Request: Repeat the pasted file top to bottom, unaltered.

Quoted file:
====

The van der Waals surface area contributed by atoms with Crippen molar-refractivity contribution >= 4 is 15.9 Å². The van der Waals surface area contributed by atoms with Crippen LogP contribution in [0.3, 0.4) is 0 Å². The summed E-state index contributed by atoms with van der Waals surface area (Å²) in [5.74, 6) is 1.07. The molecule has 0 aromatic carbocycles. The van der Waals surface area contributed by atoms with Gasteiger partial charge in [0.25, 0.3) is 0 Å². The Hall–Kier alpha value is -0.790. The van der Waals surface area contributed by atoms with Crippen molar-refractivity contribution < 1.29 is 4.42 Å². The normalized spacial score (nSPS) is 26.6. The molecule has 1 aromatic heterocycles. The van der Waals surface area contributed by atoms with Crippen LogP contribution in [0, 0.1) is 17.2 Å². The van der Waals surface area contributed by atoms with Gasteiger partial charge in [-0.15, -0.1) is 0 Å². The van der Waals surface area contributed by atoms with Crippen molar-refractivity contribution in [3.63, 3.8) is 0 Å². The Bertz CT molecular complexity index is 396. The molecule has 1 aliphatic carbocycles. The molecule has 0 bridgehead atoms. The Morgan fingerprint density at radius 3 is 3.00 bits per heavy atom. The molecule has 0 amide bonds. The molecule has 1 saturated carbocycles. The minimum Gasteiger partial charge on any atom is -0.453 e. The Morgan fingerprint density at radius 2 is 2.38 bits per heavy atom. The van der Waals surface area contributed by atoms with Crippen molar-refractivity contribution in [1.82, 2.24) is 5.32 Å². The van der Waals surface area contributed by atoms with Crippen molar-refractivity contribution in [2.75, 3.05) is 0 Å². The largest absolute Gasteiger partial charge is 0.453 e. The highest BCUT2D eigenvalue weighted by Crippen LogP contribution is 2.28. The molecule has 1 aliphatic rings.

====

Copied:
The van der Waals surface area contributed by atoms with Crippen molar-refractivity contribution >= 4 is 15.9 Å². The van der Waals surface area contributed by atoms with Crippen LogP contribution in [0.3, 0.4) is 0 Å². The summed E-state index contributed by atoms with van der Waals surface area (Å²) in [5.74, 6) is 1.07. The molecule has 0 aromatic carbocycles. The van der Waals surface area contributed by atoms with Gasteiger partial charge in [0.25, 0.3) is 0 Å². The Hall–Kier alpha value is -0.790. The van der Waals surface area contributed by atoms with Crippen molar-refractivity contribution < 1.29 is 4.42 Å². The normalized spacial score (nSPS) is 26.6. The molecule has 1 aromatic heterocycles. The van der Waals surface area contributed by atoms with Crippen LogP contribution in [0, 0.1) is 17.2 Å². The van der Waals surface area contributed by atoms with Gasteiger partial charge in [-0.15, -0.1) is 0 Å². The van der Waals surface area contributed by atoms with Crippen molar-refractivity contribution in [3.63, 3.8) is 0 Å². The Bertz CT molecular complexity index is 396. The molecule has 1 aliphatic carbocycles. The molecule has 0 bridgehead atoms. The Morgan fingerprint density at radius 3 is 3.00 bits per heavy atom. The molecule has 0 amide bonds. The molecule has 1 saturated carbocycles. The minimum Gasteiger partial charge on any atom is -0.453 e. The Morgan fingerprint density at radius 2 is 2.38 bits per heavy atom. The van der Waals surface area contributed by atoms with Crippen molar-refractivity contribution in [1.82, 2.24) is 5.32 Å². The van der Waals surface area contributed by atoms with Crippen molar-refractivity contribution in [2.75, 3.05) is 0 Å². The largest absolute Gasteiger partial charge is 0.453 e. The highest BCUT2D eigenvalue weighted by Crippen LogP contribution is 2.28. The molecule has 1 aliphatic rings.